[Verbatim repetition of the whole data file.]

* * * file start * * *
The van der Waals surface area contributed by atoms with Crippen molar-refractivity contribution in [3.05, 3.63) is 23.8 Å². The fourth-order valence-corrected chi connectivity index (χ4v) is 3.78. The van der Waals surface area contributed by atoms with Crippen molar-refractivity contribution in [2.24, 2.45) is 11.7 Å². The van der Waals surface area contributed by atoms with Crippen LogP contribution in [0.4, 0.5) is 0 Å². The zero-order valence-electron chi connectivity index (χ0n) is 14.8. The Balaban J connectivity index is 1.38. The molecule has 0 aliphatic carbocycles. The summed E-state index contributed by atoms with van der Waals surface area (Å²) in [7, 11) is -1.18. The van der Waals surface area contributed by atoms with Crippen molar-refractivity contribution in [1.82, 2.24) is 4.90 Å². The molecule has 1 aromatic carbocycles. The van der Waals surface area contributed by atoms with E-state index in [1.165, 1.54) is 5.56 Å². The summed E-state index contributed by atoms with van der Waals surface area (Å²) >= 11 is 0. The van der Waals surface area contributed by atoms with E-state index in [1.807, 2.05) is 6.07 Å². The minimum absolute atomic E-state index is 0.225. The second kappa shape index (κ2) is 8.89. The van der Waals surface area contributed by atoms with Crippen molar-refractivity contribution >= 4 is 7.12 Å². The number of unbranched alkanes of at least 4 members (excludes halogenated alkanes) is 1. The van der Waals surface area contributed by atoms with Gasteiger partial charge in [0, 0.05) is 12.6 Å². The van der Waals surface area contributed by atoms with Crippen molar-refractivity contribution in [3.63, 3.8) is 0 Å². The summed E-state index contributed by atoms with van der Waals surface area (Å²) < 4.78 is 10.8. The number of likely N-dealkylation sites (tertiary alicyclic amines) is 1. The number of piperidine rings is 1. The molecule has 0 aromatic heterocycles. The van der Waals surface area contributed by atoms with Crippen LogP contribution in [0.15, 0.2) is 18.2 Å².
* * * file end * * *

The van der Waals surface area contributed by atoms with Crippen molar-refractivity contribution in [3.05, 3.63) is 23.8 Å². The fourth-order valence-corrected chi connectivity index (χ4v) is 3.78. The van der Waals surface area contributed by atoms with Crippen molar-refractivity contribution in [2.24, 2.45) is 11.7 Å². The van der Waals surface area contributed by atoms with Crippen LogP contribution in [0.4, 0.5) is 0 Å². The zero-order valence-electron chi connectivity index (χ0n) is 14.8. The Balaban J connectivity index is 1.38. The molecule has 0 aliphatic carbocycles. The summed E-state index contributed by atoms with van der Waals surface area (Å²) in [7, 11) is -1.18. The van der Waals surface area contributed by atoms with Crippen molar-refractivity contribution in [1.82, 2.24) is 4.90 Å². The molecule has 1 aromatic carbocycles. The van der Waals surface area contributed by atoms with E-state index in [1.165, 1.54) is 5.56 Å². The summed E-state index contributed by atoms with van der Waals surface area (Å²) >= 11 is 0. The van der Waals surface area contributed by atoms with E-state index in [1.807, 2.05) is 6.07 Å². The minimum absolute atomic E-state index is 0.225. The second kappa shape index (κ2) is 8.89. The van der Waals surface area contributed by atoms with Crippen molar-refractivity contribution >= 4 is 7.12 Å². The number of unbranched alkanes of at least 4 members (excludes halogenated alkanes) is 1. The van der Waals surface area contributed by atoms with Gasteiger partial charge in [0, 0.05) is 12.6 Å². The van der Waals surface area contributed by atoms with Crippen molar-refractivity contribution in [3.63, 3.8) is 0 Å². The summed E-state index contributed by atoms with van der Waals surface area (Å²) < 4.78 is 10.8. The number of likely N-dealkylation sites (tertiary alicyclic amines) is 1. The number of piperidine rings is 1. The molecule has 0 aromatic heterocycles. The van der Waals surface area contributed by atoms with Crippen LogP contribution in [0.15, 0.2) is 18.2 Å².